Getting a HD7850, worried about some issues

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Getting a HD7850, worried about some issues

Postposted on Mon Jun 17, 2013 4:08 am

Hi guys,

My current PC: Core 2 Q6600 @ 3.0Ghz, HIS HD4850 512MB fully stock GPU, HP ZR24W monitor + 37" Samsung LCD TV, 450W Thermaltake TR2 QFan PSU with only one 6-pin connector ( http://www.anandtech.com/show/2670 ), Gigabyte MB with P41T chipset.

There are some deals for AMD cards at the moment, and I was thinking of getting a HD7850 2GB. The model I would like to get is a Sapphire Radeon HD7850 Dual-X 2GB (11200-07-20G) because it has the output connections I want (DVI-D, DVI-VGA, HDMI, full size Display Port), and it fits inside my case. But after reading user reviews and searching the net for problems I might face, it seems that many people are complaining about some issues, most worrying beeing flicker when running on a DVI-VGA analogue connection (flicker may not be the best way to describe it, but my english is not that good and I can't think of a better word right now...) and black screens / computer freeze after some time running games. I really need the VGA connection to work properly for my Samsung TV (on my TV, VGA simply works better than HDMI - lower input lag, better image quality, better settings available when in VGA/PC mode, and the panel doesn't turn off when showing a full black image like it does when connected through HDMI, which is VERY annoying considering it's a CCFL LCD panel and I can't turn this "feature" off). My current HD4850 doesn't have any issues when I use a DVI to VGA adapter.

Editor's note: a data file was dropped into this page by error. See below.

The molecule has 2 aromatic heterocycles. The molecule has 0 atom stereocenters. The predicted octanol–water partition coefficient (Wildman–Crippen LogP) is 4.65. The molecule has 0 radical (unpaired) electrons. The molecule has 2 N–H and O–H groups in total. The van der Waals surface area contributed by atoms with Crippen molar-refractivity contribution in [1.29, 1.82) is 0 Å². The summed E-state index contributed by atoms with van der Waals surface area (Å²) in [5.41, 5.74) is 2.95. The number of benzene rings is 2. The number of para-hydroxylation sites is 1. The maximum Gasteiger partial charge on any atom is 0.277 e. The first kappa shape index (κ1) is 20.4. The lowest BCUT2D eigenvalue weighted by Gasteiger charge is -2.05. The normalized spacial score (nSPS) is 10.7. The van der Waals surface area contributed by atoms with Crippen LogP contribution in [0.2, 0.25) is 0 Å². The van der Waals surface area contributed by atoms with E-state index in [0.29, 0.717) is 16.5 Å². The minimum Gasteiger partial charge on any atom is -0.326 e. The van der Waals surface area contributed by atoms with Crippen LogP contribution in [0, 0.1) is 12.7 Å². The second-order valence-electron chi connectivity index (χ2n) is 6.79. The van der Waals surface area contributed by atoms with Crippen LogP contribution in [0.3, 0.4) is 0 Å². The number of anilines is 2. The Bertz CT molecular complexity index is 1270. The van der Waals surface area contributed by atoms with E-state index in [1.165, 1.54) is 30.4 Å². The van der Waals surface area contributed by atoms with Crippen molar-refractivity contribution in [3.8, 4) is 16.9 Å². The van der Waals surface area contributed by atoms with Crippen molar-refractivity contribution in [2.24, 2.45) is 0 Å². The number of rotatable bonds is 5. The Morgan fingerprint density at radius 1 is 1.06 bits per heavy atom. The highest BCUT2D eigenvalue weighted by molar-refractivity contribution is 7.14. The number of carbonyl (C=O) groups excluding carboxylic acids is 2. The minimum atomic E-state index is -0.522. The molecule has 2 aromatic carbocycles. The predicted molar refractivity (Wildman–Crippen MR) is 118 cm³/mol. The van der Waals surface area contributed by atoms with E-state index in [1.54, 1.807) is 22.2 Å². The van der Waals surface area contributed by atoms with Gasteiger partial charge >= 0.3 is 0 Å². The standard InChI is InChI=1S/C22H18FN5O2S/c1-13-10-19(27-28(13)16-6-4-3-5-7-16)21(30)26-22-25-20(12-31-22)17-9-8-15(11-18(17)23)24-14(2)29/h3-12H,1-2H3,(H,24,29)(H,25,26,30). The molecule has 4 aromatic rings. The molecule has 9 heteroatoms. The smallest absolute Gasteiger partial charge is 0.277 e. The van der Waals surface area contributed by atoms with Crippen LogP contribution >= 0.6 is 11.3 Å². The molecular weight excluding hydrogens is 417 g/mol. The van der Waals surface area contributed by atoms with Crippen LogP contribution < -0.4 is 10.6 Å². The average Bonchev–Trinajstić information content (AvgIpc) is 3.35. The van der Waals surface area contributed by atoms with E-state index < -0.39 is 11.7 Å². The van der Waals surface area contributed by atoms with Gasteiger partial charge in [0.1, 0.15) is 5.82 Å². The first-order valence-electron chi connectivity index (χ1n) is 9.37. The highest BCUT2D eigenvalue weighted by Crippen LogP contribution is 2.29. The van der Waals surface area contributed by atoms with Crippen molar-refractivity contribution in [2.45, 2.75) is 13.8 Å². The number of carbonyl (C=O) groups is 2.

Also, from what I was able to find out, the HD7850 needs 2 x 6-pin power connections, my PSU only has one available and I would have to use an extra molex to 6pin adapter.

My questions:
- Do you guys think my PSU can handle a HD7850 and a Q6600 @ 3.0GHz?
- Is anyone with a HD7850 using a DVI-VGA analogue connection and has no issues with it? Could the problem some users are experiencing be due to poor cables or some misconfiguration?
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Re: Getting a HD7850, worried about some issues

Postposted on Mon Jun 17, 2013 4:41 am